NOTE: In addition to the sites listed below, there are also Jewish cemeteries in Kratovo and Prilep, and there may be abandoned ones in Ohrid, Dojran and Strumica.
An abandoned pre-war synagogue stood in Skopje until 1963 when it – like most of the city – was destroyed in a devastating earthquake. Today Skopje is almost totally modernized, its buildings designed to withstand further such disasters. Only a few old structures, including an arched bridge, remain.
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This new synagogue was opened on the top floor of the Jewish community center in Skopje in March 2000. The sanctuary is a simple room, decorated with modern stained-glass windows illustrating Jewish symbols. Funding for its construction and furnishings came from the Joint Distribution Committee and Congregation Beth Israel in Phoenix, Arizona (USA), which also donated a Sefer Torah. Two other Torah scrolls were presented to the community by a synagogue in Pasadena, California and by the Jewish community in Sofia, Bulgaria.
The pre-World War II Jewish cemetery was destroyed. The municipal cemetery has a Jewish section, which also contains a Holocaust memorial. The ground in front of it is paved with fragments of broken tombstones rescued from the old Jewish cemetery after World War II and laid by local Jews.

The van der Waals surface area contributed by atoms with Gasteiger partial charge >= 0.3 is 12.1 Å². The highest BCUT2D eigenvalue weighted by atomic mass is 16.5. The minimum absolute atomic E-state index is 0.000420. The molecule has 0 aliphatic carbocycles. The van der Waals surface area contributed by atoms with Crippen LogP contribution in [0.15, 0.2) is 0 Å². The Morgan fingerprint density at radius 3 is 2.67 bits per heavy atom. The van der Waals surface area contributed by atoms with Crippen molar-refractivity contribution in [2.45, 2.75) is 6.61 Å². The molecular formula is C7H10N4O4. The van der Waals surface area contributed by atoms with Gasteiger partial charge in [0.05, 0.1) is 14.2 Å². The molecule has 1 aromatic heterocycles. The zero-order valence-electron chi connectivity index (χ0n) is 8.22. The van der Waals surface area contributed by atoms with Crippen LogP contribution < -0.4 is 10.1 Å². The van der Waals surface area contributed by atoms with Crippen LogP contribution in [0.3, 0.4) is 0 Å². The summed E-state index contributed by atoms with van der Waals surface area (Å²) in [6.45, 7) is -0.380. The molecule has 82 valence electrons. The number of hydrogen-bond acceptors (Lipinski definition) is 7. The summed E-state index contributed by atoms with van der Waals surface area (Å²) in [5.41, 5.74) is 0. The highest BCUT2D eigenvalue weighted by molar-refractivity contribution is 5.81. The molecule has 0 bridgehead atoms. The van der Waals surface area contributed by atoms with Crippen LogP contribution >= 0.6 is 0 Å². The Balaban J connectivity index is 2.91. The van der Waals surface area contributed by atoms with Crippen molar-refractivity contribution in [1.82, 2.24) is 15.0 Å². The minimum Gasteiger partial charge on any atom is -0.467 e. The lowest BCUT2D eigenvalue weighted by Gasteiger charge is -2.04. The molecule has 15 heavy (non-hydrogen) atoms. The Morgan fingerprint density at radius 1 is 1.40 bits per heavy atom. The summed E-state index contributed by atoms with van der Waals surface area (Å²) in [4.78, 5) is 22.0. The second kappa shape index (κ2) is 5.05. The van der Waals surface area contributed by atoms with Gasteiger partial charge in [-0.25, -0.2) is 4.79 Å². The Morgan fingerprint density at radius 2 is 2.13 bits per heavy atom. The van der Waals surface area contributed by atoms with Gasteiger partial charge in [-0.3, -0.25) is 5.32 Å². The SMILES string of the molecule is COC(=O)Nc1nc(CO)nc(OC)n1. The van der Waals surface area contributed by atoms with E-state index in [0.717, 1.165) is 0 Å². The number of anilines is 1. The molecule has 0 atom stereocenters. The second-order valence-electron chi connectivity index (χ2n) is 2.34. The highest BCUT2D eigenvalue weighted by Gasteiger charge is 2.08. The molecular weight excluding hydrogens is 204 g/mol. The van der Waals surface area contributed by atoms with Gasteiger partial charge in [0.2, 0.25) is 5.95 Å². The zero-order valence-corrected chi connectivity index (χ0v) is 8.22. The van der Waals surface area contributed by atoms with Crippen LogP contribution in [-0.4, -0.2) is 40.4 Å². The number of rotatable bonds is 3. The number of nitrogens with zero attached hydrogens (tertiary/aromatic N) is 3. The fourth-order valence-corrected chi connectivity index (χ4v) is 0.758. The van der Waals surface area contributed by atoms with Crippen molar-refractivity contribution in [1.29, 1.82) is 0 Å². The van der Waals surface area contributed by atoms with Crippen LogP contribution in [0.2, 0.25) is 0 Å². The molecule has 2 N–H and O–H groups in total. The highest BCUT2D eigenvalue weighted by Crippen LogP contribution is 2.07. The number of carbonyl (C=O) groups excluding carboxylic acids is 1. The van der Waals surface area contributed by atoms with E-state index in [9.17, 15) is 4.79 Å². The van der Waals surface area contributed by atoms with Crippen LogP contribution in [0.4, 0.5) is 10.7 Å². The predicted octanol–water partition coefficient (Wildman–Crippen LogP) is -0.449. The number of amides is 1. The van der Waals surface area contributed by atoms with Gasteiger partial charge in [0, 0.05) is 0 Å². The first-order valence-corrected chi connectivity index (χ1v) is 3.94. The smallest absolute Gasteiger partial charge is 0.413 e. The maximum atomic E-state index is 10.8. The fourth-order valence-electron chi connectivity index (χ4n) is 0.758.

Tel: +389 (0) 2 3298 025
Fax: +389 (0) 2 3232 310
A modern Holocaust memorial and museum opened on March 10, 2011, under the auspices of the Holocaust Fund of the Jews from Macedonia. It was financed thanks to compensation money from the denationalization of the property of Jews from Macedonia who were killed in the Holocaust and don’t have legal successors.
See article in The Forward about the opening of the Museum
Tutunski Kombinat A. D. Skopje,
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In March 1943 Jews from Bulgarian-occupied Macedonia were held in a transit camp established at a Government tobacco warehouse at Monopol in Skopje before being deported to Treblinka. Conditions were terrible. Some 7,341 people, approximately 2,000 of whom were children, were packed into 30 rooms. A new monument was erected at the factory gate in 2004.
Museum of the City of Skopje (Muzej na Grad Skopje)